DUBNER: You described anxiety as envisioning the worst possible outcome yet to happen, which sounds a lot like catastrophizing. Is that the case? Can there not be a healthy level of anxiety?
DUCKWORTH: Oh, yeah. I mean, anxiety is an emotion. We have emotions for survival purposes. But anxiety as an emotion doesn’t have to be at its extreme — which is, for example, P.T.S.D. or generalized anxiety disorder. You know, this emotion, which comes from the anticipation of future bad things, at its extreme can be debilitating, and awful, and paralyzing, and dysfunctional. But I had anxiety this morning thinking that maybe I wouldn’t get to the recording studio on time. So, that’s a helpful thing, to experience that emotion, to think, “Wow, I might not get there,” and to pick up my step a little bit — which I did.
DUBNER: Let me propose a scenario. I’m imagining now this spectrum of, let’s say, zero to five. And let’s say zero is “blissed out.” I have zero negative thoughts, or anxious thoughts, or catastrophic thoughts about anything. And then five is “catastrophizing.” If that were the spectrum, would anxiety live somewhere on that spectrum? And how close is it to catastrophizing? Or are you saying that anxiety is the variable that brings us from “blissed out” to “catastrophizing”?
DUCKWORTH: I think it might be helpful just to think of it as a continuum, like you said: zero to five. You could ask me, like, “How anxious, Angela, are you feeling right now on a scale from zero to five?” I could say, “I’m maximally anxious, or I’m minimally anxious.” The word “catastrophizing” suggests that whatever number I give you, it’s actually not a number that matches reality.
DUBNER: Oh, okay.
DUCKWORTH: Let me just give you a specific example. When my mother was drowning next to me on Christmas Eve, I was a five on a scale from zero to five. I don’t think I could have been more anxious — more, like: heart rate racing, adrenaline coursing. That is not the same thing as catastrophizing, because you could say, “Well, if you’re in the middle of the ocean, 45 minutes by speedboat from shore, and your 86-year-old mother is drowning by your side, you better be a five,” right? And the anxiety response, which is physiological, which is cognitive, which is motivational — like, literally your body shifts gears into a different mode — is, in that case, incredibly appropriate. And also, the key here is that when it’s no longer appropriate — we’re on the shore, the E.M.T.s are there, et cetera, et cetera — it’s the normal thing to actually go down from five to what was like a 4.5, and then eventually, you know, to be maybe a two. So, the catastrophizing language here is really important. I think it’s appropriate to think, “This person has blown out of proportion whatever reality is.”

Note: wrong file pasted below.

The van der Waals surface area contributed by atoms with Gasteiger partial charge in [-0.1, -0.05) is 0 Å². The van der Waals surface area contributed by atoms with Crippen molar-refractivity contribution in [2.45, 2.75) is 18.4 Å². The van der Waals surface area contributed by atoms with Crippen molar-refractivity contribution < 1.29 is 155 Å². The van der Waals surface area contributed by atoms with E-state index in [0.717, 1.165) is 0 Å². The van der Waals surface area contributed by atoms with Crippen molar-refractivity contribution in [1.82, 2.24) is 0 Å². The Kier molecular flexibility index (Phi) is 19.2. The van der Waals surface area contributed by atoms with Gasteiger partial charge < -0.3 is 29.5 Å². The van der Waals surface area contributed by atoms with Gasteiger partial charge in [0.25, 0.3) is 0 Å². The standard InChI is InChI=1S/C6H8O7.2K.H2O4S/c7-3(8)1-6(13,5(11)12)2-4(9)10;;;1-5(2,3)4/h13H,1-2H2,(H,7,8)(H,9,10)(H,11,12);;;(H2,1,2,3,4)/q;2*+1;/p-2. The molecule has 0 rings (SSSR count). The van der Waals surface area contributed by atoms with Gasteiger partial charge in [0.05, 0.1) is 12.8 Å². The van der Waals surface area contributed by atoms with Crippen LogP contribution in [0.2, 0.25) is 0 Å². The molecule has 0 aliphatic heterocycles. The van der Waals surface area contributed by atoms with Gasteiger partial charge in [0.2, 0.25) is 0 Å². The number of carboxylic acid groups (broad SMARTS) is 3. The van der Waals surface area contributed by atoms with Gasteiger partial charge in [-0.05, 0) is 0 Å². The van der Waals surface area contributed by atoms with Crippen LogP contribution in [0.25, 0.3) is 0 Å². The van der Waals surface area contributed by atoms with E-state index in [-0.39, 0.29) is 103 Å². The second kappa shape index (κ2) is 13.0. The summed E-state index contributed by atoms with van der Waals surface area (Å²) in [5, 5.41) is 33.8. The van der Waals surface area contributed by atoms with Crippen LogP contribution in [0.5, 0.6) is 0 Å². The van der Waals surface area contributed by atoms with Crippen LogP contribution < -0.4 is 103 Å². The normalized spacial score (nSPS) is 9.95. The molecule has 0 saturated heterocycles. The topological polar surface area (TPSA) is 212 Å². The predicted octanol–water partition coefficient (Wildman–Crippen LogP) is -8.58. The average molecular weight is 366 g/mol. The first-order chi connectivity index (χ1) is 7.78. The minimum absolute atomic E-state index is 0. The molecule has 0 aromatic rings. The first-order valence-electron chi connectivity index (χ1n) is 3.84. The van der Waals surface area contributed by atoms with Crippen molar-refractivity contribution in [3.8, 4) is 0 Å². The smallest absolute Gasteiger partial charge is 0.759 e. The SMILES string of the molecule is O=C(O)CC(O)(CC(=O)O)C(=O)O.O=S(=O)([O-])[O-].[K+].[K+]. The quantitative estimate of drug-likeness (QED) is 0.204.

DUBNER: So, you just indirectly told this story that is wild — that you’d told me on the phone shortly after it happened.
DUCKWORTH: Did I never mention that before on No Stupid Questions?
DUBNER: I think our listeners — this is the first time they’re hearing this. So, can you just describe— You and your family went on a holiday recently to Florida and then—
DUCKWORTH: Yes, a quote-unquote “vacation.” We went to Miami. This is a vacation that we had planned to do months before. Remember those golden days?
DUBNER: The COVID window.
DUCKWORTH: The COVID window when the vaccine was announced and everybody anticipated the liberation of human society. And then, of course, you know, it ended up being the height of the Omicron variant. Nevertheless, we had prepaid flights. And there’s nothing that gets Americans to do anything more than just making good on their prepaid flights. So, we go to Miami — my husband Jason, my daughters Amanda and Lucy, my mother-in-law Sharon, and my 86-year-old mother Teresa, who, by the way, was nearly 87, if that makes this any more dramatic. So, on the fifth day of this vacation, it’s Christmas Eve, and we go two hours driving south of Miami to the Florida Keys. And we get on a speed boat — this is all of us and a captain. We travel 45 minutes — at pretty high velocity, by the way — out to the middle of the ocean, or that’s what it felt like to me. And we go in to snorkel, and I was the last person to go in. So, Jason goes in, Amanda goes in, Lucy goes in, my mother goes in, and then I go in. My more sensible mother-in-law stayed on the boat.